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The grass genera of the world

L. Watson, T.D. Macfarlane, and M.J. Dallwitz

Chaetium Nees

Including Berchtoldia Presl

Habit, vegetative morphology. Perennial; caespitose. Culms herbaceous; unbranched above. Culm nodes glabrous. Culm internodes solid. Leaves mostly basal; non-auriculate. Leaf blades narrow; without cross venation; persistent.

Reproductive organization. Plants bisexual, all with bisexual spikelets; with hermaphrodite florets.

Inflorescence. Inflorescence a single raceme, or paniculate (of loose racemes from the main axis); espatheate; not comprising ‘partial inflorescences’ and foliar organs. Spikelet-bearing axes persistent. Spikelets solitary; not secund; pedicellate.

Female-fertile spikelets. Spikelets compressed dorsiventrally; falling with the glumes. Rachilla terminated by a female-fertile floret. Hairy callus present (the spikelet tapering into a slender, bearded stipe).

Glumes two; more or less equal; long relative to the adjacent lemmas; hairless; scabrous; awned (attenuate into very long, sinuous, scabrid awns); non-carinate; similar, or very dissimilar (the lower reduced to an awn in C. bromoides). Lower glume 3 nerved. Upper glume 9–11 nerved. Spikelets with incomplete florets. The incomplete florets proximal to the female-fertile florets. Spikelets with proximal incomplete florets. The proximal incomplete florets 1; sterile. The proximal lemmas acuminate to awned; awned to awnless; 7 nerved; more or less equalling the female-fertile lemmas; similar in texture to the female-fertile lemmas; not becoming indurated.

Female-fertile florets 1. Lemmas acuminate-apiculate to short awned; similar in texture to the glumes to decidedly firmer than the glumes; not becoming indurated; entire; awnless to mucronate, or awned (shortly); hairless (scabrid above); non-carinate; having the margins lying flat on the palea; with a clear germination flap; 5 nerved. Palea present; relatively long; apically notched (denticulate); 2-nerved; keel-less. Lodicules present; 2; free; fleshy; glabrous; not or scarcely vascularized. Stamens 3. Anthers not penicillate; without an apically prolonged connective. Ovary apically glabrous. Styles fused. Stigmas 2; brown.

Fruit, embryo and seedling. Embryo large.

Abaxial leaf blade epidermis. Costal/intercostal zonation conspicuous. Papillae absent. Mid-intercostal long-cells rectangular; having markedly sinuous walls. Microhairs present; panicoid-type; (42–)48–54(–60) microns long; (21–)28.5–31.2(–34.5) microns wide at the septum. Microhair total length/width at septum 3–7.1. Microhair apical cells 8.4–10.2(–14.1) microns long. Microhair apical cell/total length ratio 0.5–0.65. Stomata common; (36–)39–47(–51) microns long. Subsidiaries parallel-sided to triangular; including both triangular and parallel-sided forms on the same leaf. Guard-cells overlapping to flush with the interstomatals. Intercostal short-cells common; in cork/silica-cell pairs; silicified. Costal short-cells conspicuously in long rows (some veins), or predominantly paired (other veins). Costal silica bodies ‘panicoid-type’.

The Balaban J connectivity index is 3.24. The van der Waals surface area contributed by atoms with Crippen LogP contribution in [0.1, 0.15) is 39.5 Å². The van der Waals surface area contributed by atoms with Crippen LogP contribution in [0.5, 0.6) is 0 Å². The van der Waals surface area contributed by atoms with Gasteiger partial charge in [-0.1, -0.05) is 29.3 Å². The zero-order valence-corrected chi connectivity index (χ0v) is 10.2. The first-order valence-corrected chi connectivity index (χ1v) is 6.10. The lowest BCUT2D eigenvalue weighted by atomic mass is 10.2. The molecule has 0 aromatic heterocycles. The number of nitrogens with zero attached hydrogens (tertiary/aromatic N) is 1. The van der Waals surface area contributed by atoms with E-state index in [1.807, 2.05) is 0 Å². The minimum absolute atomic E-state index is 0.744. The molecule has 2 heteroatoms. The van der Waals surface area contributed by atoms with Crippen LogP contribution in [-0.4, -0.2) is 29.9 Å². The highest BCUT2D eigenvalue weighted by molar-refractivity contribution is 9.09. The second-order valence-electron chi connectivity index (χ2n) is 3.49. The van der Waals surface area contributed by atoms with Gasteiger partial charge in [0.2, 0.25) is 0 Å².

Transverse section of leaf blade, physiology. C4; XyMS+ (C. bromoides), or XyMS– (C. festucoides, C. cubanum - which Renvoize describes as ‘anatomically intermediate C3/C4’: see below). Mesophyll with radiate chlorenchyma, or with non-radiate chlorenchyma. Leaf blade ‘nodular’ in section; with the ribs more or less constant in size. Midrib conspicuous; having a conventional arc of bundles (one large, two small); with colourless mesophyll adaxially. Bulliforms present in discrete, regular adaxial groups; in simple fans. Many of the smallest vascular bundles unaccompanied by sclerenchyma. Combined sclerenchyma girders present; forming ‘figures’ (midribs only). Sclerenchyma all associated with vascular bundles.

Cytology. Chromosome base number, x = seemingly 13. 2n = 26. 2 ploid.

Classification. Watson & Dallwitz (1994): Panicoideae; Panicodae; Paniceae. Soreng et al. (2015): Panicoideae; Panicodae; Paniceae; Melidininae. 3 species.

Distribution, phytogeography, ecology. Tropical America, Cuba.

Species of open habitats. Grassland.

Rusts and smuts. Rusts — Puccinia.

References, etc. Leaf anatomical: studied by us - C. cubanum Hitchc.

Special comments. Fruit data wanting. Illustrations. • C. cubanum: Hitchcock, Manual of West Indies Grasses (1936)

We advise against extracting comparative information from the descriptions. This is much more easily achieved using the DELTA data files or the interactive key, which allows access to the character list, illustrations, full and partial descriptions, diagnostic descriptions, differences and similarities between taxa, lists of taxa exhibiting or lacking specified attributes, distributions of character states within any set of taxa, geographical distribution, and classifications. See also Guidelines for using data taken from Web publications.

Cite this publication as: ‘Watson, L., Macfarlane, T.D., and Dallwitz, M.J. 1992 onwards. The grass genera of the world: descriptions, illustrations, identification, and information retrieval; including synonyms, morphology, anatomy, physiology, phytochemistry, cytology, classification, pathogens, world and local distribution, and references. Version: 11th December 2017.’.